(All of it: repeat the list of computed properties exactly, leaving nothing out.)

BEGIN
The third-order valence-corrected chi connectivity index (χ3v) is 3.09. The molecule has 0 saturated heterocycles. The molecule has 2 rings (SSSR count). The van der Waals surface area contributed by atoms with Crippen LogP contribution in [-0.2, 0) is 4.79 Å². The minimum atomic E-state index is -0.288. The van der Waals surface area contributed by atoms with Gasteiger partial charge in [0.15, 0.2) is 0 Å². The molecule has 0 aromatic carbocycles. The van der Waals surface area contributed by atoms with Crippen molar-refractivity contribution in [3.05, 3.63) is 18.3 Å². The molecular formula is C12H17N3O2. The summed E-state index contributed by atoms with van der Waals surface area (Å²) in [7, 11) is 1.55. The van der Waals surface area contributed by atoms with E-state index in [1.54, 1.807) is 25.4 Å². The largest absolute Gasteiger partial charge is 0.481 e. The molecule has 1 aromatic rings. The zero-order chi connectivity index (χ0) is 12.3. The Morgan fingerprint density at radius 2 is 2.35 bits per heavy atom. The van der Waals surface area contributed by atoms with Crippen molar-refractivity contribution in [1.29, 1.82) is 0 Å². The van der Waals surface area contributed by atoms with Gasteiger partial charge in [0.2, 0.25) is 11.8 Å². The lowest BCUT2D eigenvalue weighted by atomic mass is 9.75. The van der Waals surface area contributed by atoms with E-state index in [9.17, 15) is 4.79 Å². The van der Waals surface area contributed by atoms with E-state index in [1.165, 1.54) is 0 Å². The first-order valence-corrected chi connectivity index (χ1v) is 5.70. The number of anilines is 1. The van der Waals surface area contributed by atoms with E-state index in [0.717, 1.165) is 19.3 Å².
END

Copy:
The third-order valence-corrected chi connectivity index (χ3v) is 3.09. The molecule has 0 saturated heterocycles. The molecule has 2 rings (SSSR count). The van der Waals surface area contributed by atoms with Crippen LogP contribution in [-0.2, 0) is 4.79 Å². The minimum atomic E-state index is -0.288. The van der Waals surface area contributed by atoms with Gasteiger partial charge in [0.15, 0.2) is 0 Å². The molecule has 0 aromatic carbocycles. The van der Waals surface area contributed by atoms with Crippen molar-refractivity contribution in [3.05, 3.63) is 18.3 Å². The molecular formula is C12H17N3O2. The summed E-state index contributed by atoms with van der Waals surface area (Å²) in [7, 11) is 1.55. The van der Waals surface area contributed by atoms with E-state index in [1.54, 1.807) is 25.4 Å². The largest absolute Gasteiger partial charge is 0.481 e. The molecule has 1 aromatic rings. The zero-order chi connectivity index (χ0) is 12.3. The Morgan fingerprint density at radius 2 is 2.35 bits per heavy atom. The van der Waals surface area contributed by atoms with Crippen molar-refractivity contribution in [1.29, 1.82) is 0 Å². The van der Waals surface area contributed by atoms with Gasteiger partial charge in [0.2, 0.25) is 11.8 Å². The lowest BCUT2D eigenvalue weighted by atomic mass is 9.75. The van der Waals surface area contributed by atoms with E-state index in [9.17, 15) is 4.79 Å². The van der Waals surface area contributed by atoms with E-state index in [1.165, 1.54) is 0 Å². The first-order valence-corrected chi connectivity index (χ1v) is 5.70. The number of anilines is 1. The van der Waals surface area contributed by atoms with E-state index in [0.717, 1.165) is 19.3 Å².